One learns to become a shaman through an informal apprenticeship, although the Mazatecs will insist they are taught by a progression of visions from and of heaven, rather than by people. Psychotropic plants are intimately associated with this training, which can last up to two years or longer. in this area of Oaxaca, as well as the highland region visited by Diaz, the vision inducers are taken systematically at intervals of a week to a month. Once one becomes a healer the hallucinogenic plants are ingested much less frequently. The process begins by taking successively increasing doses of S. divinorum for a number of times to become acquainted with the “way to Heaven”. Next comes mastery of the morning glory (Rivea corymbosa (L.), Hallier, f.) seeds and finally one learns to use the sacred mushrooms. There is a very’ rigid diet, or diet, to follow during this time, “Hot” foods such as garlic and chili peppers are restricted and there must be abstinence from sex and alcohol for extended periods. However, many Mazatec shamans incorporate alcohol into their training and drink during their ceremonies (Wasson and Wasson, 1957). Breaking from this dieta, or ritual diet could “make one crazy,” according to Don Alejandro and since I such obligations require maturity, one should be at least 30 years old before becoming a curandero.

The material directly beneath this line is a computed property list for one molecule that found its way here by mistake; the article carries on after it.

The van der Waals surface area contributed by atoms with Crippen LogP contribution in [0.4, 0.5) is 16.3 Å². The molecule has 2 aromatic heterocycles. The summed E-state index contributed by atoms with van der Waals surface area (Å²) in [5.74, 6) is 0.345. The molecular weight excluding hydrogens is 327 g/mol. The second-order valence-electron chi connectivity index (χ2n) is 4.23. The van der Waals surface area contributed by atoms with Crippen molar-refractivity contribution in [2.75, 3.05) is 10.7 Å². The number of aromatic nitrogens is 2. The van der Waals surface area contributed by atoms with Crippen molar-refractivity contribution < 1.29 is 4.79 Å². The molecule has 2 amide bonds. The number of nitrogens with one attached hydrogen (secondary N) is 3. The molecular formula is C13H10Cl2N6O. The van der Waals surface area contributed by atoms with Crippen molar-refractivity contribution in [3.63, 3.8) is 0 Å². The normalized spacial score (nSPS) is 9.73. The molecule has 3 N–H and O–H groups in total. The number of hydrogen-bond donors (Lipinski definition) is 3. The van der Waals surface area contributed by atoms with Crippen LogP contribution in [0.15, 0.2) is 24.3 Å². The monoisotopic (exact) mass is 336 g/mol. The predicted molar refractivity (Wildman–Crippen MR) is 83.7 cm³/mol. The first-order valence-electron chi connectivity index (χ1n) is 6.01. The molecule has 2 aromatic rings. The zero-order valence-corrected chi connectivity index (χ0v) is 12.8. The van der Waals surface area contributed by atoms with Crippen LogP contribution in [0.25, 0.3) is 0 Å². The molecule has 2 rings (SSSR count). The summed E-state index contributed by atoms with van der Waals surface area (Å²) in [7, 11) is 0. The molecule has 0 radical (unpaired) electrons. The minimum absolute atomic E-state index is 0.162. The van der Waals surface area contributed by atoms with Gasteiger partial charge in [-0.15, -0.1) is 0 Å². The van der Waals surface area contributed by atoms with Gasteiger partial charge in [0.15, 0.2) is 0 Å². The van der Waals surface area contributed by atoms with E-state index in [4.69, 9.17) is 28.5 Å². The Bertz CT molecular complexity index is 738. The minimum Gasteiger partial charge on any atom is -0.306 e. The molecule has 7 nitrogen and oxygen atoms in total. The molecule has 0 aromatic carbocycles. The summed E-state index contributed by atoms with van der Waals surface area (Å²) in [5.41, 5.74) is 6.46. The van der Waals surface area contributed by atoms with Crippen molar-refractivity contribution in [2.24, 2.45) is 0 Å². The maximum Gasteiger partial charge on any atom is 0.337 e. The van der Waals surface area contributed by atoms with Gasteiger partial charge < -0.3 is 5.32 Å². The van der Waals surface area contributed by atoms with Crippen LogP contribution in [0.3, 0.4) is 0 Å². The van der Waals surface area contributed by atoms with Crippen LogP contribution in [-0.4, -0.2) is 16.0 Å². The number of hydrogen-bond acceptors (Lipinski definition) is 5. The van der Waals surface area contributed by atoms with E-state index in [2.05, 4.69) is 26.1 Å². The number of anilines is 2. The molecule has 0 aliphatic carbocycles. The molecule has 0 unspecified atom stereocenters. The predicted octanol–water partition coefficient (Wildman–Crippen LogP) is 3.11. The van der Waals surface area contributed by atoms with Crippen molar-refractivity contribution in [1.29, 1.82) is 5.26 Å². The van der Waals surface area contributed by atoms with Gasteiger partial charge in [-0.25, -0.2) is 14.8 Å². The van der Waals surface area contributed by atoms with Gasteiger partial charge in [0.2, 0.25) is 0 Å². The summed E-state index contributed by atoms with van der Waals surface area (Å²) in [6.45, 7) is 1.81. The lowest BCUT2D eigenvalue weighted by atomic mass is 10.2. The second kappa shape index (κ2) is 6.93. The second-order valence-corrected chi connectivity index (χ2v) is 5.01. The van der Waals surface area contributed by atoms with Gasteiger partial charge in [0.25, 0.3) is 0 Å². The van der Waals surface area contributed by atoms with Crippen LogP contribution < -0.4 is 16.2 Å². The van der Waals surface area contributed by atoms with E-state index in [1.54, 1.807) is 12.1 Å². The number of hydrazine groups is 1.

Specific to Salvia divinorum (Diviner’s Sage):

Additional information:

Relevant organizations:

  • The Drug Policy Alliance – Alternatives to the war on drugs based on science, compassion, and human rights.
  • The Center for Cognitive Liberty & Ethics (CCLE). Working in the public interest to foster freedom of thought.
  • MAPS (The Multidisciplinary Association for Psychedelic Studies). Supporting psychedelic research since 1986.
  • The Council on Spiritual Practices. Making direct experience of the sacred more available to more people.
  • The Media Awareness Project. A worldwide network dedicated to drug policy reform.
  • The Drug Reform Coordination Network. A national network of more than 21,000 activists and concerned citizens including parents, educators, students, lawyers, health care professionals, academics, and others working for drug policy reform. DRCNet supports rational policies consistent with the principles of peace, justice, freedom, compassion and truth. Each of these has been compromised in the name of the Drug War.
  • Students for Sensible Drug Policy. Students for Sensible Drug Policy is committed to providing education on harms caused by the War on Drugs working to involve youth in the political process, and promoting an open, honest, and rational discussion of alternative solutions to our nation’s drug problems.
  • The American Civil Liberties Union. Useful drug policy links.